The city of Richmond, California, sued Chevron on Friday for ‘willful and conscious disregard for public safety’ in regards to a massive refinery fire on 6th August 2012.
Richmond city officials filed the lawsuit in Contra Costa Superior Court, following months of unfruitful negotiations between city officials and company executives.
‘We did have talks.’ Mayor Gayle McLaughlin said at a City Hall news conference. ‘We couldn’t come up with an agreement. That is why we have taken this next step.’
At the same news conference, Frank Pitre, a partner with law firm Cotchett, Pitre and McCarthy, outlined that the law suit seeks compensation for four areas of damages.
The city incurred economic losses providing emergency response to the fire and monitoring air quality after the event, suffered environmental harm, and has been hampered by the stigma from decades of releases and accidents. Chevron’s negligence additionally interferes with residents’ rights to ‘comfort and enjoyment’ of their community.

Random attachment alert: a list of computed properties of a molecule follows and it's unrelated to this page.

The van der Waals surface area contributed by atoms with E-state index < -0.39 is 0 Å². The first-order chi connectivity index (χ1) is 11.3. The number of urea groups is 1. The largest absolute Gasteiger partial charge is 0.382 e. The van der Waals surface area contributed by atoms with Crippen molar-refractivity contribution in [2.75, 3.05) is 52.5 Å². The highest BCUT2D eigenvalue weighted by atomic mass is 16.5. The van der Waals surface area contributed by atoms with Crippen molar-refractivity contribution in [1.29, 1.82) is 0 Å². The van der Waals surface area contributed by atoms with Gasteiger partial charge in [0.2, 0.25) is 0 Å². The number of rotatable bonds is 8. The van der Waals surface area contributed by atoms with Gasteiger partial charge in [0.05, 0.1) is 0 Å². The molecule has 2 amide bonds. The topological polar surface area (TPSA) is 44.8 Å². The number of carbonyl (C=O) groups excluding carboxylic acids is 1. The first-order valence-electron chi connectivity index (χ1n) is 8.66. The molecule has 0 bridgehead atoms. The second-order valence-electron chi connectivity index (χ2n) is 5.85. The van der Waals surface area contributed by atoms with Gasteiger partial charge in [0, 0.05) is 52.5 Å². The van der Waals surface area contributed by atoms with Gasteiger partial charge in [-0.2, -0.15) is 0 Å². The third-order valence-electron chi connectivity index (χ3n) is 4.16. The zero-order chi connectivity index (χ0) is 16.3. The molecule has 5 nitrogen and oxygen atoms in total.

The fire, which was started by a pipeline rupture, sent a plume of smoke into the air that lingered above Richmond and neighbouring cities for days. More than 15 000 people went to hospital with respiratory complaints during this period.
‘This is a company that has sacrificed safety to profits’, Pitre said.
The US Chemical Safety Board’s investigation found that the pipe was recommended for replacement by Chevron inspectors as early as 2012.
The State Division of Occupational Safety and Health (Cal/OSHA) found that the refinery was guilty of 11 ‘willful’ violations and fined the company US$ 1 million, the highest fine in the agency’s history.
Chevron spokeswoman, Melissa Ritchie, said in a prepared statement that ‘the city’s meritless lawsuit is a waste of its own resources and yet another example of its failed leadership.’
Ritchie added that Chevron will ‘vigorously’ defend itself against the lawsuit, but will ‘remain dedicated to those in the Richmond community who truly wish to improve the quality of life of Richmond and West Contra Costa County.’
Edited from various sources by Emma McAleavey.
Read the article online at: https://www.hydrocarbonengineering.com/gas-processing/05082013/richmond_sues_chevron532/